Osteoarthritis symptoms and treatment
Osteoarthritis is also known as degenerative arthritis and is the most common form of arthritis. Osteoarthritis (OA) occurs when the cartilage surrounding the joint wears away with time. OA can affect any joint but generally affects large joints like the hip, knees, shoulder neck and lower back. In most cases, OA worsens with time and it is estimated that close to 22 million people have some degree of osteoarthritis pain by the age of 50. Today, we have no cure for OA -most treatments only help relieve pain so that one can remain active.
The classic osteoarthritis symptoms include pain which occurs during movement and joint stiffness which is most pronounced in the morning. The joint stiffness generally tends to ease off towards the latter part of the day. Other osteoarthritis symptoms include pain when the joint is manipulated, loss of joint flexibility and limited range of motion. All individuals who have moderate to severe OA complain of a grinding or crunching sensation when they ambulate. The earliest suspicion of OA may be seen on an x ray which may reveal bony outgrowths.
The causes of OA include aging, joint injury, bad genes, muscle weakness and obesity. Individuals prone to OA include females, those with bone deformities, joint trauma, overweight and those with certain jobs where the joint is stressed.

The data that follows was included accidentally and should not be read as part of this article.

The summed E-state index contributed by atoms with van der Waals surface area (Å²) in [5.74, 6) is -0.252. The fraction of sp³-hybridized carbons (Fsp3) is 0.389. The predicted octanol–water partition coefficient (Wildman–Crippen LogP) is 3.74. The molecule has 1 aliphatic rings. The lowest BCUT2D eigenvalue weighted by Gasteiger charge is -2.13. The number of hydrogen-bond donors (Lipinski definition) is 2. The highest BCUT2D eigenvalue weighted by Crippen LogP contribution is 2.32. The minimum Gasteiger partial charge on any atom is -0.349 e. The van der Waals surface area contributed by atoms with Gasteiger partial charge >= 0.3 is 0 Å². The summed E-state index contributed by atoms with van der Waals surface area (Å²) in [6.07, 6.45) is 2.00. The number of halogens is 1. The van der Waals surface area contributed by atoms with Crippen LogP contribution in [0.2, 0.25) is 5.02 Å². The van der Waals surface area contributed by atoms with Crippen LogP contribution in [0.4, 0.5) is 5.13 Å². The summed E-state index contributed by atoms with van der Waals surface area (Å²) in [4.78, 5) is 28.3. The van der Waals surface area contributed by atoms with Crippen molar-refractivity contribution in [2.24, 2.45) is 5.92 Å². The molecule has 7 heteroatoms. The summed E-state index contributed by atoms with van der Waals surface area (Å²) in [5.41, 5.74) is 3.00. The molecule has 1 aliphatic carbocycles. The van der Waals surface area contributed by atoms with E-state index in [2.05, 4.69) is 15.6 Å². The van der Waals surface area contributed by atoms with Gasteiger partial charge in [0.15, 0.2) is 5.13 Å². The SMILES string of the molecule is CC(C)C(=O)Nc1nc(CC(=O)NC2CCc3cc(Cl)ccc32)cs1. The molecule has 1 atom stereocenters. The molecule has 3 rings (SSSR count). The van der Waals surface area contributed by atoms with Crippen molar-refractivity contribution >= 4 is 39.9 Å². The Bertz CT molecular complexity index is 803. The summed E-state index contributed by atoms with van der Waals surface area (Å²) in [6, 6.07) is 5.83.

The diagnosis of OA involves x rays and certain blood tests. Rarely, the physician may remove some fluid from your joint to make sure you have no infection.
Since there is no cure, osteoarthritis treatment is geared towards pain control and achieving a decent quality of life. Sometimes the doctor may numb the area of the joint and inject a corticosteroid several times a year. Other therapies for OA include participating in physical therapy and finding ways to avoid stressing the joints. This may mean a change of job or lifestyle. One can even wear braces to support the neck or back and use shoe inserts to support the lower back. All individuals with OA should enroll in a pain class program so that they can learn other ways to manage the chronic pain.
Today surgeons may also inject lubricant chemicals into the joint, and if that fails one may need a joint replacement. When the joint is completely destroyed, then the only option is to surgically fuse the joint.
One other aspect of osteoarthritis treatment involves a change in life style. This means having to rest when there is severe pain, exercising, losing weight and using cold and warm compresses to reduce swelling. One may even need an ambulatory device to get around. Other alternative osteoarthritis pain treatments include use of acupuncture, eating ginger and taking supplements of glucosamine and chondroitin. However, none of these treatments work all the time in all patients. Moreover such treatments are prohibitively expensive. The best way to live life with OA is to keep a positive attitude, practice relaxation and know what your limits are.